The U.S. and France have struck a deal to settle their differences over a French digital tax on big tech companies, French President Emmanuel Macron said on Monday.
Under the deal, France will eliminate its 3 percent tax once a new international agreement on digital taxation is reached, Macron said. The companies that pay France’s tax will be reimbursed once the international agreement is in place, he added.
“We’ve done a lot a work on the bilateral basis, we have a deal to overcome the difficulties between us,” Macron said, speaking alongside U.S. President Donald Trump.
France passed a 3 percent tax in July that targets around 30 big tech companies including Facebook, Amazon and Google. It applies to firms with annual revenues of more than 750 million euros ($830 million) arising from “digital activities,” including 25 million euros ($27 million) made in France.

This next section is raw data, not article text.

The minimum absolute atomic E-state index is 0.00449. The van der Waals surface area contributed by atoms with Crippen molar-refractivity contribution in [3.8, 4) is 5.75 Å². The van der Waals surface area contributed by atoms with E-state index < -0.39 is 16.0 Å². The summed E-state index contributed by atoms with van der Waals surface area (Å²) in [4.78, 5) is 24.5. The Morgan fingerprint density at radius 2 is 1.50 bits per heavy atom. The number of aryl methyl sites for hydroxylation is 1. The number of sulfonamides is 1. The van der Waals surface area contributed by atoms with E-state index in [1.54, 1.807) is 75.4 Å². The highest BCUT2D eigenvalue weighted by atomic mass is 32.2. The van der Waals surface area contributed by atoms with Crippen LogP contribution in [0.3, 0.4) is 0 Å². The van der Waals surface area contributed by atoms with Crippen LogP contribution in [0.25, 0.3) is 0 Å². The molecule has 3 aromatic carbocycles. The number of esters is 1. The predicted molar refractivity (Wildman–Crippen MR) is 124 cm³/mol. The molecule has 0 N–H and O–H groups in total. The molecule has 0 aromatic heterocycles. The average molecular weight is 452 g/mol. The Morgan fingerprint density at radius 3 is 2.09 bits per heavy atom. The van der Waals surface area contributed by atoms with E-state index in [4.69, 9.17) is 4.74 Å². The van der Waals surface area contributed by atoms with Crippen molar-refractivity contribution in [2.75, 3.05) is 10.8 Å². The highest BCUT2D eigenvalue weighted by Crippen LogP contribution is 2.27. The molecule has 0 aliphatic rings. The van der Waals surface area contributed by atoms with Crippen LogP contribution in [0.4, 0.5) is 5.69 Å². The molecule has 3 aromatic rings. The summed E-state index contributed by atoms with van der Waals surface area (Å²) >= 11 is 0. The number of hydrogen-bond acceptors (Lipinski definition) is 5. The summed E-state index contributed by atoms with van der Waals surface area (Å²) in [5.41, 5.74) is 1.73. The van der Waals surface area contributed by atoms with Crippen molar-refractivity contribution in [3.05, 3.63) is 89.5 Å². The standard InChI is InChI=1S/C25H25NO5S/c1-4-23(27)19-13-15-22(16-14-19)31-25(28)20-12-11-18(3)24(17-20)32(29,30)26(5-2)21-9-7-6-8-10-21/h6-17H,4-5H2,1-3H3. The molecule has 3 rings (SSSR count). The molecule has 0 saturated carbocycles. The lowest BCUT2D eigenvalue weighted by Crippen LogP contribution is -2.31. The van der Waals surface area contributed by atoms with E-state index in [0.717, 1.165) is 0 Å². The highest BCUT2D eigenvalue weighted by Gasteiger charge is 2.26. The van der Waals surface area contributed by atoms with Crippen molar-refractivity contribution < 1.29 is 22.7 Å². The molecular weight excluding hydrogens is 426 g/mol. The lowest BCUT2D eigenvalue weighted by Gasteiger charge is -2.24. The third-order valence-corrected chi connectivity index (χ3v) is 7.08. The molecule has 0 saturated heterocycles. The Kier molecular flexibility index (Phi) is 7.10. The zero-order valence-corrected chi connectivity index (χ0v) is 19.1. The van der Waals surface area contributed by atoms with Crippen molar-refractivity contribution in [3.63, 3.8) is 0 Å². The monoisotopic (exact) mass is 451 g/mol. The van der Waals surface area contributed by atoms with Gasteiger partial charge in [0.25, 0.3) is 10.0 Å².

French Finance Minister Bruno Le Maire has said the tax is necessary to make internet giants pay their fair share of taxes. France’s finance ministry estimates the tax will raise 500 million euros per year.
The U.S. opened an investigation into the measure in July, saying it “unfairly targets American companies,” while President Trump has threatened to impose tariffs on French goods in retaliation. Big tech companies testified against the tax earlier this month as part of the U.S. investigation, with Amazon saying it would be forced to pass down some of the costs to small and medium-sized enterprises in France.
France pushed forward with its own domestic tax on digital companies after an EU-wide effort failed last year. However, EU chief Donald Tusk said at the G-7 summit on Saturday that the EU would “respond in kind” if France was targeted by the U.S. in response to its digital tax.
The Organization for Economic Cooperation and Development (OECD) is working on a multilateral solution for digital taxation but has said it won’t reach a conclusion until 2020.